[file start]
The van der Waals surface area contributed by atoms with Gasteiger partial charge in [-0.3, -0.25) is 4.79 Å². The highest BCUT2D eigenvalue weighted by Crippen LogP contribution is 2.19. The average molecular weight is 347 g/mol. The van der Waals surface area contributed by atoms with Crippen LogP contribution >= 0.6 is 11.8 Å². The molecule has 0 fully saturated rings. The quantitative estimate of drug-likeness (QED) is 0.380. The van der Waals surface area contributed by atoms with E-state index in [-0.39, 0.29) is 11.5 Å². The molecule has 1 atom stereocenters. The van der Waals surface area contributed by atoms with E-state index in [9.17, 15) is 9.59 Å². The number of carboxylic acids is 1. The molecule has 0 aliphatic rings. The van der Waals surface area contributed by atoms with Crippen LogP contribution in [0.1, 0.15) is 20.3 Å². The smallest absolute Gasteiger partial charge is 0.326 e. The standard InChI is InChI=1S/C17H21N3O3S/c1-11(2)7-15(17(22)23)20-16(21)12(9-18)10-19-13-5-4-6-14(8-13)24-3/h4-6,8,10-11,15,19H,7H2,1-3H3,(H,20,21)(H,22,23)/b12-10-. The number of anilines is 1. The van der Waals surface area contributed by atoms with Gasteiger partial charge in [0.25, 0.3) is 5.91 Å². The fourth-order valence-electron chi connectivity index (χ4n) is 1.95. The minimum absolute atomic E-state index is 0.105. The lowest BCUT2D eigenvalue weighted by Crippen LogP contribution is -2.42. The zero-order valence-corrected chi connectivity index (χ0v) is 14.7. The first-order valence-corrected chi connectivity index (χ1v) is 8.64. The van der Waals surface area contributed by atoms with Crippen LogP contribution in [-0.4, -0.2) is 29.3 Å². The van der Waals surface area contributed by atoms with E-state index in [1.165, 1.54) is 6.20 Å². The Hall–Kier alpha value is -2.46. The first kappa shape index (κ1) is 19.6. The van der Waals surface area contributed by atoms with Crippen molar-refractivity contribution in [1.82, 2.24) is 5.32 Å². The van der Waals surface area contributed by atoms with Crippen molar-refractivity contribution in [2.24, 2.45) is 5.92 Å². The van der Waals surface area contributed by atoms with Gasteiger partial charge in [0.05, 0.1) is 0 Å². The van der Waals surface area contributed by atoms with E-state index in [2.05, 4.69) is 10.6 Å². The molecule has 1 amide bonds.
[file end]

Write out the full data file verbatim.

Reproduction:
The van der Waals surface area contributed by atoms with Gasteiger partial charge in [-0.3, -0.25) is 4.79 Å². The highest BCUT2D eigenvalue weighted by Crippen LogP contribution is 2.19. The average molecular weight is 347 g/mol. The van der Waals surface area contributed by atoms with Crippen LogP contribution >= 0.6 is 11.8 Å². The molecule has 0 fully saturated rings. The quantitative estimate of drug-likeness (QED) is 0.380. The van der Waals surface area contributed by atoms with E-state index in [-0.39, 0.29) is 11.5 Å². The molecule has 1 atom stereocenters. The van der Waals surface area contributed by atoms with E-state index in [9.17, 15) is 9.59 Å². The number of carboxylic acids is 1. The molecule has 0 aliphatic rings. The van der Waals surface area contributed by atoms with Crippen LogP contribution in [0.1, 0.15) is 20.3 Å². The smallest absolute Gasteiger partial charge is 0.326 e. The standard InChI is InChI=1S/C17H21N3O3S/c1-11(2)7-15(17(22)23)20-16(21)12(9-18)10-19-13-5-4-6-14(8-13)24-3/h4-6,8,10-11,15,19H,7H2,1-3H3,(H,20,21)(H,22,23)/b12-10-. The number of anilines is 1. The van der Waals surface area contributed by atoms with Gasteiger partial charge in [0.25, 0.3) is 5.91 Å². The fourth-order valence-electron chi connectivity index (χ4n) is 1.95. The minimum absolute atomic E-state index is 0.105. The lowest BCUT2D eigenvalue weighted by Crippen LogP contribution is -2.42. The zero-order valence-corrected chi connectivity index (χ0v) is 14.7. The first-order valence-corrected chi connectivity index (χ1v) is 8.64. The van der Waals surface area contributed by atoms with Crippen LogP contribution in [-0.4, -0.2) is 29.3 Å². The van der Waals surface area contributed by atoms with E-state index in [1.165, 1.54) is 6.20 Å². The Hall–Kier alpha value is -2.46. The first kappa shape index (κ1) is 19.6. The van der Waals surface area contributed by atoms with Crippen molar-refractivity contribution in [1.82, 2.24) is 5.32 Å². The van der Waals surface area contributed by atoms with Crippen molar-refractivity contribution in [2.24, 2.45) is 5.92 Å². The van der Waals surface area contributed by atoms with Gasteiger partial charge in [0.05, 0.1) is 0 Å². The van der Waals surface area contributed by atoms with E-state index in [2.05, 4.69) is 10.6 Å². The molecule has 1 amide bonds.